Around the same time, I was preparing a presentation for a conference that I was co-presenting where we addressed key concepts in the work we did related to systemic oppressions, resistance and allyship. We had considered the different ways that we appropriate terminology created in anti-oppression work. This was one of the quotes we spoke to:
“…we cannot create a revolution by ourselves; we need accomplices (not allies) in this work (Indigenous Action, 2014). That is, we need people who are willing to stand with us, around us, so that those who attack us will need to go through them (first). Having accomplices is different than having allies who support with solidarity, cheer loudly from the sidelines, or who safely stand on the sidewalk with their signs.” Rochelle Gutiérrez, Why Mathematics (Education) was Late to the Backlash Party: The Need for a Revolution, Journal of Urban Mathematics Education Vol. 10, №2 p 16
I needed to get off the sidewalk. I needed to speak up, stand up and strengthen my voice.
I can’t claim myself to be an ally. The group that is oppressed lets me know that I am one. There is risk in allyship. If I claim myself to be an ally, I need to interrogate myself and ask what risk am I taking? I need to make the commitment, every day, to speak up and go beyond allyship towards accomplice into action.
The idea of allyship is beautifully articulated in this very important podcast, A vote for Doug Ford was a vote against reconciliation, says Indigenous activist, Riley Yesno:
She speaks to allyship:
As a voter you vote for whatever party and whatever leader best represents your values and your priorities as an individual. So you can believe Reconciliation in premise and say “that’s a nice idea. I do think Indigenous people should have these things”. But if it comes down to now having to put action to back that up and you vote in the least effective way of harm reduction I can’t consider you an ally because…Allyship is not a self-identified title. It is NOT an identity. It is a lifelong process of accountability and trust building. It has to be given to you by the marginalized people that you seek to ally yourself with.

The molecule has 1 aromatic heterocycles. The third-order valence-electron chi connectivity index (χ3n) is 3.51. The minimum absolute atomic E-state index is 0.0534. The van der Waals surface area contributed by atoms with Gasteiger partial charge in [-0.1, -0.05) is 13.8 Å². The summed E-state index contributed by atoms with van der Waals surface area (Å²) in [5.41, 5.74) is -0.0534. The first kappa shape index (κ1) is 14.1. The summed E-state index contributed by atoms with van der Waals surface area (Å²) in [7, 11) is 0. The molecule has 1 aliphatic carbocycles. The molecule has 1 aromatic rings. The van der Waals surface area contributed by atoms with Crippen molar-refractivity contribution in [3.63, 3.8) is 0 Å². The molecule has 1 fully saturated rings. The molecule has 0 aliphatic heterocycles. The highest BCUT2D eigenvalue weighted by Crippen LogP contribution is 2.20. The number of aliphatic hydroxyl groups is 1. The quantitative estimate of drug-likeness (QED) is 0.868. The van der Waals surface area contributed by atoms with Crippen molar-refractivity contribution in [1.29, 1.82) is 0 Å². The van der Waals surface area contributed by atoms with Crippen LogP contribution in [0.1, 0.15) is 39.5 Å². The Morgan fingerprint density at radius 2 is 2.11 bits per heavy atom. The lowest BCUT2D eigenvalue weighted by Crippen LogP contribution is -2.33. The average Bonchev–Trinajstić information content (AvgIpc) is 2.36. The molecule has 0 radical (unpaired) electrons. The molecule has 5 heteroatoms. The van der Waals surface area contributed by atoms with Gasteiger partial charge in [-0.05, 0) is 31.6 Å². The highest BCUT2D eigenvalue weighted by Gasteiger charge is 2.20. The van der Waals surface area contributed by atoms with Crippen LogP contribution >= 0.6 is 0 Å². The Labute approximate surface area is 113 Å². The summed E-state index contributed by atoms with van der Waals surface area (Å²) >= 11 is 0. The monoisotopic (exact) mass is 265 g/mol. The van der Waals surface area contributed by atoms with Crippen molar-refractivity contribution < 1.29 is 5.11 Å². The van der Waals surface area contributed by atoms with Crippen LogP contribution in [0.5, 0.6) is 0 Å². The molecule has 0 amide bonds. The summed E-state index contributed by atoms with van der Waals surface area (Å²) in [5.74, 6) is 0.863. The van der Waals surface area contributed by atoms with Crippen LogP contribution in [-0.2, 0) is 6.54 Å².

So the other side of this is, I have to put myself in the line of fire. I have to be willing to be called out. I cannot claim that I am an ally the way colonizers claimed so many lands, people and privilege.
I started writing this post when these events happened and I couldn’t get it right. I didn’t know how to put all of these thoughts together. I spoke to Mark about it and he reassured me, “Deb, don’t worry. Racism will still be here in a couple of months.”
So here it is…my formal commitment to no longer stand on the sidewalk and speak from the sidelines.
- I have upped my game on Twitter. Speaking up more. Taking more risks.
- I have committed to more projects tied to equity work including editing a book on Women in Educational Leadership
- I have been participating in a Book Club on VoicEd Radio where the book I defended, Seven Fallen Feathers — Racism, Death, and Hard Truths in a Northern City, by Tanya Talaga, was successful in the Battle of the Books.
- I have a list of books that I have on my summer book list including: Is Everyone Really Equal? — An Introduction to Key Concepts in Social Justice Education, by Özlem Sensoy and Robin DiAngelo; Not That Bad: Dispatches from Rape Culture, Edited by Roxane Gay; Policing Black Lives: State Violence in Canada from Slavery to the Present, by robyn maynard; I’m Still Here: Black Dignity in a World Made for Whiteness, by Austin Channing Brown; and So you want to talk about race, by Ijeoma Oluo because although it is important to have critical friends, it is always my responsibility to educate myself!
In Özlem Sensoy and Robin DiAngelo’s book, Is Everyone Really Equal? — An Introduction to Key Concepts in Social Justice Education, they write about a phenomenon called “willful ignorance” (Dei, Karumanchery and Karumanchery-Luik) which describes how the “dominant group remains ignorant to the overwhelming evidence of injustice in society”. They explain that many dominant group members claim “they just didn’t know” when the access to this information is easily found (pp73–74).
So I leave you with this question…